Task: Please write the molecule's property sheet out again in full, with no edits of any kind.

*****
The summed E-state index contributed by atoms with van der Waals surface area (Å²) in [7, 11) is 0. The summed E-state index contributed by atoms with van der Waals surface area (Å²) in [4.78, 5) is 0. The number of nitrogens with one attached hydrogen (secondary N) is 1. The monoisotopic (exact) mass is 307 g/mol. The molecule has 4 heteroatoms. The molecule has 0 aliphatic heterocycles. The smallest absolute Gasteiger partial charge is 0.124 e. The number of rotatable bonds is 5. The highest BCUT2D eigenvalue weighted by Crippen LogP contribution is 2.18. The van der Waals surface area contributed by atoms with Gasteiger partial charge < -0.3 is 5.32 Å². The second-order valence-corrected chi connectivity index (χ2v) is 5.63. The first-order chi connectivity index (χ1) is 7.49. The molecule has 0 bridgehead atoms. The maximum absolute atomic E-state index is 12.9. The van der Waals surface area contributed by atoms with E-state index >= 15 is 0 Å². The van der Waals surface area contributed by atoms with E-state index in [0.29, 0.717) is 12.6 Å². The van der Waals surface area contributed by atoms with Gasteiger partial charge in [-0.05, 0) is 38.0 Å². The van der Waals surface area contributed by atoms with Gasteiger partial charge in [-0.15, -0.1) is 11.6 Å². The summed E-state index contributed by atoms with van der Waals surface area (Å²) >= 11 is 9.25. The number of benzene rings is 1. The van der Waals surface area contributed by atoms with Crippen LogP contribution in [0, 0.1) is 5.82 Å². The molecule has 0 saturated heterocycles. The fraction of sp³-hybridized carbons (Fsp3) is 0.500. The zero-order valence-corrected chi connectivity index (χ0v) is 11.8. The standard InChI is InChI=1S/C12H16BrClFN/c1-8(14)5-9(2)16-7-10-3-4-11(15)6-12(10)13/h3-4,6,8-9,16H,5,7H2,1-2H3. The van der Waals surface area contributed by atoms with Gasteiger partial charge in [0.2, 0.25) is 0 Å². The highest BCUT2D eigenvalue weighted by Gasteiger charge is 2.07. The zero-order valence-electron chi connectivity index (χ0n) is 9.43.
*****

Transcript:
The summed E-state index contributed by atoms with van der Waals surface area (Å²) in [7, 11) is 0. The summed E-state index contributed by atoms with van der Waals surface area (Å²) in [4.78, 5) is 0. The number of nitrogens with one attached hydrogen (secondary N) is 1. The monoisotopic (exact) mass is 307 g/mol. The molecule has 4 heteroatoms. The molecule has 0 aliphatic heterocycles. The smallest absolute Gasteiger partial charge is 0.124 e. The number of rotatable bonds is 5. The highest BCUT2D eigenvalue weighted by Crippen LogP contribution is 2.18. The van der Waals surface area contributed by atoms with Gasteiger partial charge < -0.3 is 5.32 Å². The second-order valence-corrected chi connectivity index (χ2v) is 5.63. The first-order chi connectivity index (χ1) is 7.49. The molecule has 0 bridgehead atoms. The maximum absolute atomic E-state index is 12.9. The van der Waals surface area contributed by atoms with E-state index >= 15 is 0 Å². The van der Waals surface area contributed by atoms with E-state index in [0.29, 0.717) is 12.6 Å². The van der Waals surface area contributed by atoms with Gasteiger partial charge in [-0.05, 0) is 38.0 Å². The van der Waals surface area contributed by atoms with Gasteiger partial charge in [-0.15, -0.1) is 11.6 Å². The summed E-state index contributed by atoms with van der Waals surface area (Å²) >= 11 is 9.25. The number of benzene rings is 1. The van der Waals surface area contributed by atoms with Crippen LogP contribution in [0, 0.1) is 5.82 Å². The molecule has 0 saturated heterocycles. The fraction of sp³-hybridized carbons (Fsp3) is 0.500. The zero-order valence-corrected chi connectivity index (χ0v) is 11.8. The standard InChI is InChI=1S/C12H16BrClFN/c1-8(14)5-9(2)16-7-10-3-4-11(15)6-12(10)13/h3-4,6,8-9,16H,5,7H2,1-2H3. The van der Waals surface area contributed by atoms with Gasteiger partial charge in [0.2, 0.25) is 0 Å². The highest BCUT2D eigenvalue weighted by Gasteiger charge is 2.07. The zero-order valence-electron chi connectivity index (χ0n) is 9.43.